We are unable to display your institutional affiliation without JavaScript turned on.
Browse Book and Journal Content on Project MUSE

Find using OpenURL

Buy This Issue

Desire, Death, and Women in the Master-Slave Dialectic: A Comparative Reading of Hegel's Phenomenology of Spirit and Henry James's The Golden Bowl

From: Philosophy and Literature
Volume 35, Number 2, October 2011
pp. 233-250 | 10.1353/phl.2011.0015



What happens if we imagine that Hegel's master-slave dialectic occurs between two women? Henry James's The Golden Bowl provides some answers to this question. James's novel portrays an exclusively female master-slave confrontation that is driven by a feminine appropriation of male desire. This appropriation actually mirrors the process in the Phenomenology in which the male domain tries to appropriate the feminine task of alleviating the terror of mortality. However, because this latter process ultimately fails, there is a limit to how much fluidity we can bring to Hegel's gender boundaries. Consequently, The Golden Bowl ends with a reaffirmation of gender divisions.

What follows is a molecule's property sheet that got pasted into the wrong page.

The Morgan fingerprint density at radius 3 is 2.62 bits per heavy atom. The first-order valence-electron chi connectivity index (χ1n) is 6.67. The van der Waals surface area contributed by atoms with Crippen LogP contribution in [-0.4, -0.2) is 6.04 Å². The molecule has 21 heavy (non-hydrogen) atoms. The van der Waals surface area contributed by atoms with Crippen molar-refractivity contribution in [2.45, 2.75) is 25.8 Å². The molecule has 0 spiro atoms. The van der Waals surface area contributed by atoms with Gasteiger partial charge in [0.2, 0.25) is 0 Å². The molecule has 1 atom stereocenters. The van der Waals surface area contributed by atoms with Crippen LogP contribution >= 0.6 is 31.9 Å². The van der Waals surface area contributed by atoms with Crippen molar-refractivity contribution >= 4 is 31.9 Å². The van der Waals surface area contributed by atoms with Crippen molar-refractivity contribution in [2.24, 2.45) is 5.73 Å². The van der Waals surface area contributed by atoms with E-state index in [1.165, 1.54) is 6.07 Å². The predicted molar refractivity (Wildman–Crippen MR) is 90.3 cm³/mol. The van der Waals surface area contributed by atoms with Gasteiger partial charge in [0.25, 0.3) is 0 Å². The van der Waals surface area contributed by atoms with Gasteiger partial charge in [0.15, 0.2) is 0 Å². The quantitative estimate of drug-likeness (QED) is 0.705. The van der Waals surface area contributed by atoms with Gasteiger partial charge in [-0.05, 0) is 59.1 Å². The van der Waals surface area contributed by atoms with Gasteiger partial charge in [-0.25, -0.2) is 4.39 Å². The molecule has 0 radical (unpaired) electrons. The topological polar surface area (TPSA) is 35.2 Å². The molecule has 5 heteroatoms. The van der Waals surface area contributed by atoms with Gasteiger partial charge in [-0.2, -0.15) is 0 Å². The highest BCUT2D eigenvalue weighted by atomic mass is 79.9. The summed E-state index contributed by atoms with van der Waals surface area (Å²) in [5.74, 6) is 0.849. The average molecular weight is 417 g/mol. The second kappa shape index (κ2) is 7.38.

You must be logged in through an institution that subscribes to this journal or book to access the full text.


Shibboleth authentication is only available to registered institutions.

Project MUSE

For subscribing associations only.